Central chemoreceptors Flashcards Preview

Physioloogy and pharmacology > Central chemoreceptors > Flashcards

Flashcards in Central chemoreceptors Deck (19)
Loading flashcards...

What is the main activator of the central chemoreceptors

Hypercapnia - Increased CO2 levels


Where are the central chemoreceptors found

Brain parenchyma
In the bathed extracellular fluid - separated from the blood by the blood brain barrier


What pCO2 is required in order to double ventilation



What happens if arterial pCO2 increases?

Brain exctracellular fluid pCO2 increases - causes a pH fall and stimulation of the central chemoreceptors


Why is a larger fall in pH seen in the blood vessel

Poor ion permeability - less non-bicarb buffering power (fewer proteins) so larger fall


What 2 neuronal populations are found on the ventrolateral medulla and other brainstem nuclei

Acid activated - serotonin
Acid inhibited - GABA


What responses are seen as a result of respiratory acidosis

Both peripheral and central chemoreceptor action
Peripheral is faster, As pO2 falls the response to pCO2 is enhanced


What response is seen as a result of metabolic acidosis

Severe response - hyperventilating (Kussmaul breathing)
Large reduction in pCO2 - peripheral acute response (short term)
Central - longer term role


What are the renal mechanisms of action

Long term regulation
3 mechanisms - HCO3 handling
Urine acidification
Ammonia synthesis


Where does HCO3 handling take place

90% in the proximal tubule
10% in the distal tubule


How does HCO3- get reabsorbed at the proximal cell

Binds to H+ secreted by the Na/H to form H2CO3 - carbonic anhydrase to form CO2 and H2O - enters the cell - intracellular carbonic anhydrase to remake H2CO3 - Dissociates into HCO3- reabsorbed and H+ is recycled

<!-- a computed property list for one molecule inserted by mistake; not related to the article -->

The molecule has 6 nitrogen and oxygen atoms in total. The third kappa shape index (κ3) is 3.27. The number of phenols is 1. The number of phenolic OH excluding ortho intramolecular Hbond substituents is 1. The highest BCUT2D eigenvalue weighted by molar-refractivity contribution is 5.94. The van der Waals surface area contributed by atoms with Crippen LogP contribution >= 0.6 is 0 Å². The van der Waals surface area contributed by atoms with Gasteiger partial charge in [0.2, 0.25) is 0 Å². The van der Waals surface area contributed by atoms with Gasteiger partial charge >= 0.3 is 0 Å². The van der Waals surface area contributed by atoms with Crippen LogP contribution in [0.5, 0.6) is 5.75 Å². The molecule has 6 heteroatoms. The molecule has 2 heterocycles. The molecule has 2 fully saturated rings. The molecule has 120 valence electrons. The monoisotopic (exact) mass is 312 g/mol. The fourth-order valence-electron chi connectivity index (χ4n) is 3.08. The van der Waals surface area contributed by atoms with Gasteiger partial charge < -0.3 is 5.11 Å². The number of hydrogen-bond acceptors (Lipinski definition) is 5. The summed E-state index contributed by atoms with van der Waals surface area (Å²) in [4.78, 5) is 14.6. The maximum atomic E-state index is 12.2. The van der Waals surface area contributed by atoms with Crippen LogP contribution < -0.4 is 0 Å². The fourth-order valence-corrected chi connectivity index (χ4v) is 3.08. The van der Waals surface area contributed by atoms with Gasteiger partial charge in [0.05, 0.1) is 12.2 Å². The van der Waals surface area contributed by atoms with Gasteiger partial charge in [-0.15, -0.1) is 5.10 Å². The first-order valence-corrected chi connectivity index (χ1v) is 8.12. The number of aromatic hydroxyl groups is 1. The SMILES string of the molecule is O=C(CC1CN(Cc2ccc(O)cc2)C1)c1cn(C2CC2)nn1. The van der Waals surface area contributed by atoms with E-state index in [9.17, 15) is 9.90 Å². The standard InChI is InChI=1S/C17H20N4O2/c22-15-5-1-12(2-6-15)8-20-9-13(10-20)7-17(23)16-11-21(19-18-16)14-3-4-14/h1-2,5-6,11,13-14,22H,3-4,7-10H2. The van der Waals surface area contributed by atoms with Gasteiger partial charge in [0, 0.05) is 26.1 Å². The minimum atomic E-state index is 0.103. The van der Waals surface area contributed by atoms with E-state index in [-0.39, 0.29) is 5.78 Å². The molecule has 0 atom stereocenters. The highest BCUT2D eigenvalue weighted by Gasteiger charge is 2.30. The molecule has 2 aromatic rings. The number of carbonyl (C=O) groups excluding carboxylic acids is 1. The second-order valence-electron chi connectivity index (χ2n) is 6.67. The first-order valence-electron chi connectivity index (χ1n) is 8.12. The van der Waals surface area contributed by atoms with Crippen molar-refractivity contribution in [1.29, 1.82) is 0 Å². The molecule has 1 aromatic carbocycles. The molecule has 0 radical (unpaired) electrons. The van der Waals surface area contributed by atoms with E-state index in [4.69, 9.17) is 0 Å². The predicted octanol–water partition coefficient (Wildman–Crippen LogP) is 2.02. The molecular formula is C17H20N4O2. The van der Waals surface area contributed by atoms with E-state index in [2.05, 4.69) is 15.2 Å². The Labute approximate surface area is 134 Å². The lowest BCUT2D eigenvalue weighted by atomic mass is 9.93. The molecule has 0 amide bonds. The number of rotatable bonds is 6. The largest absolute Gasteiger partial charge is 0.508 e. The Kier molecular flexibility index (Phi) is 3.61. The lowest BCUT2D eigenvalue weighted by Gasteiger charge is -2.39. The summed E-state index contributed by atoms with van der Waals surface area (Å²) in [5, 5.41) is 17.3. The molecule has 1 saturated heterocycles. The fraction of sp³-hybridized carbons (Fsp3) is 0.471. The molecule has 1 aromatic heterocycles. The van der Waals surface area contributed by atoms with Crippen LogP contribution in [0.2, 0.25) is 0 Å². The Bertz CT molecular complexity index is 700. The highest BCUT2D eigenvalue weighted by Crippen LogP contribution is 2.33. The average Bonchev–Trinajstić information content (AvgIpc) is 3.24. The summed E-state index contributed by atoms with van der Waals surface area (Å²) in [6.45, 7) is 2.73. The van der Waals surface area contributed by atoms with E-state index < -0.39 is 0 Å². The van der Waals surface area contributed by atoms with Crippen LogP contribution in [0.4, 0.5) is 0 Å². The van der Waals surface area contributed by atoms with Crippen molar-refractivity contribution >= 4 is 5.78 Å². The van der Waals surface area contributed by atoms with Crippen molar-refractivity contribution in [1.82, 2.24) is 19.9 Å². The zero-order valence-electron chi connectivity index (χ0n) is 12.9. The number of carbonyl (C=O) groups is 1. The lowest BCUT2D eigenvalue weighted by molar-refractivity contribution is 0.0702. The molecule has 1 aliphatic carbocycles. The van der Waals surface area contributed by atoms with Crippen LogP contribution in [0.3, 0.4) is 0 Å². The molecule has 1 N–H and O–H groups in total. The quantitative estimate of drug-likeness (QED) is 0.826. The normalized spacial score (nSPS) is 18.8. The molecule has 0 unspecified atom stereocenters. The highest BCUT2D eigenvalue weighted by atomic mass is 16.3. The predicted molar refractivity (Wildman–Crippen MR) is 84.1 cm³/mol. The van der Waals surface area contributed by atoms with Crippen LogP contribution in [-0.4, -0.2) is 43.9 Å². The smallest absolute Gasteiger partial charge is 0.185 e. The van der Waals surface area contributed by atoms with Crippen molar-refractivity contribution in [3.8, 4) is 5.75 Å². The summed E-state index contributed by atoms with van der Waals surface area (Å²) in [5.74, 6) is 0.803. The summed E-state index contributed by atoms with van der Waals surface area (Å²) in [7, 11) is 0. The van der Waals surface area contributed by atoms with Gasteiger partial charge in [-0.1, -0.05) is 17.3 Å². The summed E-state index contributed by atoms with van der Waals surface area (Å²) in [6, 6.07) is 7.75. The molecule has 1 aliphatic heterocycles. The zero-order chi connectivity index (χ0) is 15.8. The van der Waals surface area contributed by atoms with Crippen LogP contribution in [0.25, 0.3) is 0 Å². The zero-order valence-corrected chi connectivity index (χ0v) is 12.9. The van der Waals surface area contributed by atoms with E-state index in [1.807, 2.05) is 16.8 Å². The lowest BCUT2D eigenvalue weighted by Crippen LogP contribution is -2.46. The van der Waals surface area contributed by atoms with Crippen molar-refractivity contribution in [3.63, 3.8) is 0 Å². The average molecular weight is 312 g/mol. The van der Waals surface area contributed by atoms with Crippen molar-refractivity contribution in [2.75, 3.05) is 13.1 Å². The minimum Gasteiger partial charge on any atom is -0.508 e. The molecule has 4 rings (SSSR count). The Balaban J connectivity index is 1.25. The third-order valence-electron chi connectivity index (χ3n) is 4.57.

How is urine acidification achieved

Filtered Na2HPO4 loses a Na ion to the Na/H exchanger
Gains an H from the exchanger to form NaH2PO4


Why is ammonia production important in urine acidification

Ammonia produced in Krebs cycle - Glutamine - alpha keto-glutarate
Gains an H+ and becomes impermeable to the cell membrane so stays in the renal fluid and is excreted in urine


What is the renal compensation for respiratory acidosis CO2 elimination is low (lung disease)

Secretion of H+ increased
Increased reabsorption of HCO3-
Rise in pH but further rise in HCO3-


What is the renal compensation for respiratory alkalosis (Increased CO2 elimination) - Hyperventilating

Reduced secretion of H+
Reduced reabsorption of HCO3-
Fall in pH but further drop in HCO3-


What respiratory compensation is there for metabolic acidosis (Ingestion of acid, Loss of alkaline, Diarrhoea)

Increase respiratory rate
Reduced arterial pCO2
increased pH and drop in pCO2
Renal correction too: Increased secretion of H+, Increased reabsorption of HCO3-


What is the respiratory compensation of metabolic alkalosis (loss of acid/vomiting)

Reduced respiratory rate
Increased arterial pCO2
Reduced pH and rise in pCO2


What is an additive mixed dissorder

Both same type of pH change - Life threatening


Give three mixed disorder examples

1. Alcoholics - met acidosis (alc breakdown) met alkalosis (Vomiting)

2.Asthma - resp acidosis and lactic acidosis due to lack of O2

3.COPD patients treated with diuretics - resp acidosis and met alkalosis